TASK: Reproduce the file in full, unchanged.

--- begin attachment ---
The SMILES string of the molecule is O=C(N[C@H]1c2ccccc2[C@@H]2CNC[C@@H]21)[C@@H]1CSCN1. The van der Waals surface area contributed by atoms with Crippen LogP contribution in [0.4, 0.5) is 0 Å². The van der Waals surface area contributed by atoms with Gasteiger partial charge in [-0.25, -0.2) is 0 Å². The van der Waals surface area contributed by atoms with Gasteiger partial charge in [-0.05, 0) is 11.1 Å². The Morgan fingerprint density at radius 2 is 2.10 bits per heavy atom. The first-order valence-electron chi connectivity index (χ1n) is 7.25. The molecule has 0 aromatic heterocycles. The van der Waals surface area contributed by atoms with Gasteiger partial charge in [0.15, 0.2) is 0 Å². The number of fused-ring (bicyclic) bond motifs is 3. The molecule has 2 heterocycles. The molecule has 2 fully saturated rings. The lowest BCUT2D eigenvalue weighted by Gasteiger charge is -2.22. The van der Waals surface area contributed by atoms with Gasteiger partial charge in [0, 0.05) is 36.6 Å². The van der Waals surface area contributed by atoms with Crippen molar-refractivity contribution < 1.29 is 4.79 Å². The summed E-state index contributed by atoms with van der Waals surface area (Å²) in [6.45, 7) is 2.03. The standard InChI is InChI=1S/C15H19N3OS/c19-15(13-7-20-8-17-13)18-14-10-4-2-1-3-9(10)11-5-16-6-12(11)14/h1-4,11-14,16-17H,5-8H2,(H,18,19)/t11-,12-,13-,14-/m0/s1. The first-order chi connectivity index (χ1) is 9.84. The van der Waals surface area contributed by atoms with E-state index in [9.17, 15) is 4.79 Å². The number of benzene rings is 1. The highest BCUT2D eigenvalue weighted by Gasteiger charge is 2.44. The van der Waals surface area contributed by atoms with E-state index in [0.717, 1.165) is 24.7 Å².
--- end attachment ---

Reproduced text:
The SMILES string of the molecule is O=C(N[C@H]1c2ccccc2[C@@H]2CNC[C@@H]21)[C@@H]1CSCN1. The van der Waals surface area contributed by atoms with Crippen LogP contribution in [0.4, 0.5) is 0 Å². The van der Waals surface area contributed by atoms with Gasteiger partial charge in [-0.25, -0.2) is 0 Å². The van der Waals surface area contributed by atoms with Gasteiger partial charge in [-0.05, 0) is 11.1 Å². The Morgan fingerprint density at radius 2 is 2.10 bits per heavy atom. The first-order valence-electron chi connectivity index (χ1n) is 7.25. The molecule has 0 aromatic heterocycles. The van der Waals surface area contributed by atoms with Gasteiger partial charge in [0.15, 0.2) is 0 Å². The number of fused-ring (bicyclic) bond motifs is 3. The molecule has 2 heterocycles. The molecule has 2 fully saturated rings. The lowest BCUT2D eigenvalue weighted by Gasteiger charge is -2.22. The van der Waals surface area contributed by atoms with Gasteiger partial charge in [0, 0.05) is 36.6 Å². The van der Waals surface area contributed by atoms with Crippen molar-refractivity contribution < 1.29 is 4.79 Å². The summed E-state index contributed by atoms with van der Waals surface area (Å²) in [6.45, 7) is 2.03. The standard InChI is InChI=1S/C15H19N3OS/c19-15(13-7-20-8-17-13)18-14-10-4-2-1-3-9(10)11-5-16-6-12(11)14/h1-4,11-14,16-17H,5-8H2,(H,18,19)/t11-,12-,13-,14-/m0/s1. The first-order chi connectivity index (χ1) is 9.84. The van der Waals surface area contributed by atoms with E-state index in [9.17, 15) is 4.79 Å². The number of benzene rings is 1. The highest BCUT2D eigenvalue weighted by Gasteiger charge is 2.44. The van der Waals surface area contributed by atoms with E-state index in [0.717, 1.165) is 24.7 Å².